It’s because stock markets are forward-looking. Meaning today’s prices reflect market participants’ combined expectations of future economic developments, not specifically what is happening right here right now. Remember stock is ownership in a company; holding stock entitles the stockholder to future earnings (and to participate in capital appreciation of the company), so investors care less about today and more about tomorrow.
Let’s go back to the end of February / beginning of March when we started to get a better understanding of what could happen with a novel coronavirus outbreak, and what could happen if we do something about it now or if we don’t do anything about it. It was a lot of speculation, dealing with an unknown, and preparing for the worst while hoping for the best. And the stock market and our retirement portfolios suffered drastically because of it, dropping 15% - 25% (depending on your allocation to stock) over just a couple weeks. Comparing now to then, investors believe better days are ahead.
Furthermore, stock markets are the first to react to good and bad news because it’s so easy for millions of market participants to put money into the system or take money out. Any type of unrest or uncertainty and the stock market quickly and easily goes down; likewise, any positive news, or even times when bad news isn’t as bad as expected and the stock market quickly and easily goes up. Remember, markets move quickly!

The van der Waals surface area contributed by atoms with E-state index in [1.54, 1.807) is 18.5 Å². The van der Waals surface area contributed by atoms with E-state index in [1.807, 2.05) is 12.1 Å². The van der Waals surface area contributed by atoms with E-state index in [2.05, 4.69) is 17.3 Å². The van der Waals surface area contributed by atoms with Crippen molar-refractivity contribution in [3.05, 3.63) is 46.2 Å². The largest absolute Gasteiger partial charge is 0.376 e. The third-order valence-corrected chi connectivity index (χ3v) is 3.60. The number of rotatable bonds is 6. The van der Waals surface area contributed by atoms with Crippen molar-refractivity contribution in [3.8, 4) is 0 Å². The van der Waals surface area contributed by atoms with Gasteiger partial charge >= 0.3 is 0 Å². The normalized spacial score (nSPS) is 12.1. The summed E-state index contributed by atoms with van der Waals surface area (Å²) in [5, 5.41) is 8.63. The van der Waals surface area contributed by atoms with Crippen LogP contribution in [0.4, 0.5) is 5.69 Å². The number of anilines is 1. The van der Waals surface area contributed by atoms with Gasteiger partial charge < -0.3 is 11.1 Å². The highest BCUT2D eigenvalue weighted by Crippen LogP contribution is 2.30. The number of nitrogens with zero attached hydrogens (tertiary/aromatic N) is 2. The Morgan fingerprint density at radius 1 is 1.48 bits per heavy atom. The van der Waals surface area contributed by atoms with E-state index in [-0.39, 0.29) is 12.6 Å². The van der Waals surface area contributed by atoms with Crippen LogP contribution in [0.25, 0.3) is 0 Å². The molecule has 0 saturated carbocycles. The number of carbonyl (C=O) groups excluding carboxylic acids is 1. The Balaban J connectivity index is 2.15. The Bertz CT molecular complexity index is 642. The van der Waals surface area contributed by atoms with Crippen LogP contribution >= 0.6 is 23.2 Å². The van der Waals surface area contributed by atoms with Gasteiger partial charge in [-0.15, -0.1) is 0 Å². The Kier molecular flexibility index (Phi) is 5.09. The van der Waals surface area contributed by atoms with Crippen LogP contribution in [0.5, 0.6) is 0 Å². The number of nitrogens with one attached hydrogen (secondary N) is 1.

With that understanding, our approach is to use the stock market as it aligns with our personal financial and retirement goals. Whether economic uncertainty is prevalent today or a better economic outlook is popular now, whatever the case, we shouldn’t let the expectations of other market participants influence our personal decisions. We need to filter out the noise and not let it impact us nor our retirement portfolios. We use stock markets to align with our goals and our expectations, not the goals nor expectations of others.